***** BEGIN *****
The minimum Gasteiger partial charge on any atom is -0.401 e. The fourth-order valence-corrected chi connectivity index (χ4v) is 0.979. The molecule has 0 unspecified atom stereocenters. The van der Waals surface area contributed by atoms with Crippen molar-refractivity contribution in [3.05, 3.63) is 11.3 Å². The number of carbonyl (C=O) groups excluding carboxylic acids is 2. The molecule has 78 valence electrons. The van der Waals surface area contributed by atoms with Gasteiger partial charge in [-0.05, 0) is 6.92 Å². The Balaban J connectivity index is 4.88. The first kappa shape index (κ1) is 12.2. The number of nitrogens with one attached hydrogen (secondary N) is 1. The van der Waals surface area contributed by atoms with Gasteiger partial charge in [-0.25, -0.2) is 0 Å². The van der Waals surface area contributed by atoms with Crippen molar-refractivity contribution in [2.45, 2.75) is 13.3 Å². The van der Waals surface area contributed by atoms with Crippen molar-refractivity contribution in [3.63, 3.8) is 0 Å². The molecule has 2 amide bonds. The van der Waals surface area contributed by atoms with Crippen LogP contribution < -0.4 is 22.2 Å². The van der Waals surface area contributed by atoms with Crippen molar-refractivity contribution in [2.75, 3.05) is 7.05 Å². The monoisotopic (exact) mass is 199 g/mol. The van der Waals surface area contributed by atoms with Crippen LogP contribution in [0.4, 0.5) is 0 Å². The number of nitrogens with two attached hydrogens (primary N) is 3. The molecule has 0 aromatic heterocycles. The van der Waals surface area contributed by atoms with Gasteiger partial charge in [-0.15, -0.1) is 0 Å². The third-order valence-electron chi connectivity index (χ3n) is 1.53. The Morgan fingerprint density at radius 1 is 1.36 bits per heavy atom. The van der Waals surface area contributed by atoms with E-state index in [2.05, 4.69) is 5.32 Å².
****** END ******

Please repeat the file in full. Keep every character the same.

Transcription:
The minimum Gasteiger partial charge on any atom is -0.401 e. The fourth-order valence-corrected chi connectivity index (χ4v) is 0.979. The molecule has 0 unspecified atom stereocenters. The van der Waals surface area contributed by atoms with Crippen molar-refractivity contribution in [3.05, 3.63) is 11.3 Å². The number of carbonyl (C=O) groups excluding carboxylic acids is 2. The molecule has 78 valence electrons. The van der Waals surface area contributed by atoms with Gasteiger partial charge in [-0.05, 0) is 6.92 Å². The Balaban J connectivity index is 4.88. The first kappa shape index (κ1) is 12.2. The number of nitrogens with one attached hydrogen (secondary N) is 1. The van der Waals surface area contributed by atoms with Gasteiger partial charge in [-0.25, -0.2) is 0 Å². The van der Waals surface area contributed by atoms with Crippen molar-refractivity contribution in [2.45, 2.75) is 13.3 Å². The van der Waals surface area contributed by atoms with Crippen molar-refractivity contribution in [3.63, 3.8) is 0 Å². The molecule has 2 amide bonds. The van der Waals surface area contributed by atoms with Crippen LogP contribution < -0.4 is 22.2 Å². The van der Waals surface area contributed by atoms with Crippen molar-refractivity contribution in [2.75, 3.05) is 7.05 Å². The monoisotopic (exact) mass is 199 g/mol. The van der Waals surface area contributed by atoms with Crippen LogP contribution in [0.4, 0.5) is 0 Å². The number of nitrogens with two attached hydrogens (primary N) is 3. The molecule has 0 aromatic heterocycles. The van der Waals surface area contributed by atoms with Gasteiger partial charge in [-0.15, -0.1) is 0 Å². The third-order valence-electron chi connectivity index (χ3n) is 1.53. The Morgan fingerprint density at radius 1 is 1.36 bits per heavy atom. The van der Waals surface area contributed by atoms with E-state index in [2.05, 4.69) is 5.32 Å².